LANSING (WWJ) – A new report released Tuesday from the Education Trust-Midwest paints a bleak picture for the health of Michigan’s education programs.

The Royal Oak-based organization says Michigan has failed to keep pace with the rest of the country and in some cases, we’re performing worse than 10 years ago.

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The report shows that in some categories, Michigan performed in the lowest 20 percent of all states. It also shows that white students in Michigan are on pace over the next 15 years to be one of the lowest-ranked in the U.S. in fourth-grade reading.

“This is really a call to Michiganders and to our state leaders to turn Michigan around and make us a top 10 education state in the next 15 years,” said Amber Arellano, Director of Education Trust-Midwest.

Arellano said their plan for turning education around in Michigan focuses on many areas where improvement is needed, including teacher quality, raising standards, accountability and funding equity.

“We know that teaching quality and school leadership are really important predictors of student learning for kids,” she said. “And expanding access to advanced placement courses, which we know are also really important predictors of whether kids will enroll in college and succeed.”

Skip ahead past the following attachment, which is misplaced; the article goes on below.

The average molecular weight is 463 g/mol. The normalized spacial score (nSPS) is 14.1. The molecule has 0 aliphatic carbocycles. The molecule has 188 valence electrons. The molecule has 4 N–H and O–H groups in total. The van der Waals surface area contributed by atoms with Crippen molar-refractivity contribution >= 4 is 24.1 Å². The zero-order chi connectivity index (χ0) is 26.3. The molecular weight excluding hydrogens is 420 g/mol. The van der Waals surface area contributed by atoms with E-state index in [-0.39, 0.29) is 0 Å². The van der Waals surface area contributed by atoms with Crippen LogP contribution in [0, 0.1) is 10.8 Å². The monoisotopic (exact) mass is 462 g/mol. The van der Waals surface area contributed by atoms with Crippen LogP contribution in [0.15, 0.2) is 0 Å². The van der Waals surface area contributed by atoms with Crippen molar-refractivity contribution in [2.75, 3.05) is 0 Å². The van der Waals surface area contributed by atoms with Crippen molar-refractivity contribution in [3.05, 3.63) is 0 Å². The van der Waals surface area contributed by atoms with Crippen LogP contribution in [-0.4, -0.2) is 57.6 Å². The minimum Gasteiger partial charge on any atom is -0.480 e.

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Additional findings from the 2015 annual report:

• Michigan ranks near the bottom in college affordability for all students and 45th out of 47 for low-income students. For families in the bottom 20 percent of income in Michigan, the cost of four-year college for one child, after receiving financial aid, is about 77 percent of their annual income.

• Michigan is also in the bottom ten states in terms of funding equity, meaning the state has some of the biggest gaps in resources between high-poverty districts and those in more well off communities. Similar gaps also exist for teachers in high-poverty schools, who have some of the most important jobs in America.

• Michigan has the third-highest rate of out-of-school suspensions for African Americans in the U.S. From 2011-2012, more than one out of five black students were suspended.

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• Since 2003, Michigan’s white students have fallen from 13th to 45th in fourth-grade reading achievement compared to the rest of the country. If the state stays on its current path, white student achievement will be 49th in fourth-grade reading by 2019, ahead of only West Virginia.